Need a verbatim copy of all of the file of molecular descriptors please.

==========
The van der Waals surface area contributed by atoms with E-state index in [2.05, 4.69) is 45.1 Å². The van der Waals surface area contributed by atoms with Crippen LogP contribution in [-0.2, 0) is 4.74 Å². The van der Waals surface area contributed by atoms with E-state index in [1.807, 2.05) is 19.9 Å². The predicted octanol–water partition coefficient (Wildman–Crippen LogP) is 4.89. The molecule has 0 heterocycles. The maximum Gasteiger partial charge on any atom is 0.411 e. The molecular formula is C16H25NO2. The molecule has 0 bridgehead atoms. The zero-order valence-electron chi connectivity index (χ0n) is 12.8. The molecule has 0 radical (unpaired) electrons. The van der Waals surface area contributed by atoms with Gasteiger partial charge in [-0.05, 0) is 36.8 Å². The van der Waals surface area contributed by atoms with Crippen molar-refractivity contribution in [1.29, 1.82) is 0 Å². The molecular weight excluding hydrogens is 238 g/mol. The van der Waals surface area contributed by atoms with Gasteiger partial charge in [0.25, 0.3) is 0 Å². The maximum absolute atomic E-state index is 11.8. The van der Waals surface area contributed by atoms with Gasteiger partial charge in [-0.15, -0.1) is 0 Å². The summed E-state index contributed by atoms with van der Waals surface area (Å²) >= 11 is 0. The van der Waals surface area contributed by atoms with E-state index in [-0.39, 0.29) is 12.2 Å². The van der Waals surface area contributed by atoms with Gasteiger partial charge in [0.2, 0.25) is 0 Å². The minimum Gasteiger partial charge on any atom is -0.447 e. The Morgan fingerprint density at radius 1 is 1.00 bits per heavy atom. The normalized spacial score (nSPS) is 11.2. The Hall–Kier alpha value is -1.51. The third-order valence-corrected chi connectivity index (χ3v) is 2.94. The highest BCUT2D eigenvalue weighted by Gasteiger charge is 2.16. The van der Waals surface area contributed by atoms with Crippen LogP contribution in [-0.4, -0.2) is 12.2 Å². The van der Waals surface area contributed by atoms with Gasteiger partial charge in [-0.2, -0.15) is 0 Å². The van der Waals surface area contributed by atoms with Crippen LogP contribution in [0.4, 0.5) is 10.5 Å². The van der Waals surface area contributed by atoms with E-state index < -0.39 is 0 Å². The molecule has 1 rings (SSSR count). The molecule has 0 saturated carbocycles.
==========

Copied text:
The van der Waals surface area contributed by atoms with E-state index in [2.05, 4.69) is 45.1 Å². The van der Waals surface area contributed by atoms with Crippen LogP contribution in [-0.2, 0) is 4.74 Å². The van der Waals surface area contributed by atoms with E-state index in [1.807, 2.05) is 19.9 Å². The predicted octanol–water partition coefficient (Wildman–Crippen LogP) is 4.89. The molecule has 0 heterocycles. The maximum Gasteiger partial charge on any atom is 0.411 e. The molecular formula is C16H25NO2. The molecule has 0 bridgehead atoms. The zero-order valence-electron chi connectivity index (χ0n) is 12.8. The molecule has 0 radical (unpaired) electrons. The van der Waals surface area contributed by atoms with Gasteiger partial charge in [-0.05, 0) is 36.8 Å². The van der Waals surface area contributed by atoms with Crippen molar-refractivity contribution in [1.29, 1.82) is 0 Å². The molecular weight excluding hydrogens is 238 g/mol. The van der Waals surface area contributed by atoms with Gasteiger partial charge in [0.25, 0.3) is 0 Å². The maximum absolute atomic E-state index is 11.8. The van der Waals surface area contributed by atoms with Gasteiger partial charge in [-0.15, -0.1) is 0 Å². The summed E-state index contributed by atoms with van der Waals surface area (Å²) >= 11 is 0. The van der Waals surface area contributed by atoms with E-state index in [-0.39, 0.29) is 12.2 Å². The van der Waals surface area contributed by atoms with Gasteiger partial charge in [0.2, 0.25) is 0 Å². The minimum Gasteiger partial charge on any atom is -0.447 e. The Morgan fingerprint density at radius 1 is 1.00 bits per heavy atom. The normalized spacial score (nSPS) is 11.2. The Hall–Kier alpha value is -1.51. The third-order valence-corrected chi connectivity index (χ3v) is 2.94. The highest BCUT2D eigenvalue weighted by Gasteiger charge is 2.16. The van der Waals surface area contributed by atoms with Crippen LogP contribution in [-0.4, -0.2) is 12.2 Å². The van der Waals surface area contributed by atoms with Gasteiger partial charge in [-0.2, -0.15) is 0 Å². The van der Waals surface area contributed by atoms with Crippen LogP contribution in [0.4, 0.5) is 10.5 Å². The van der Waals surface area contributed by atoms with E-state index < -0.39 is 0 Å². The molecule has 1 rings (SSSR count). The molecule has 0 saturated carbocycles.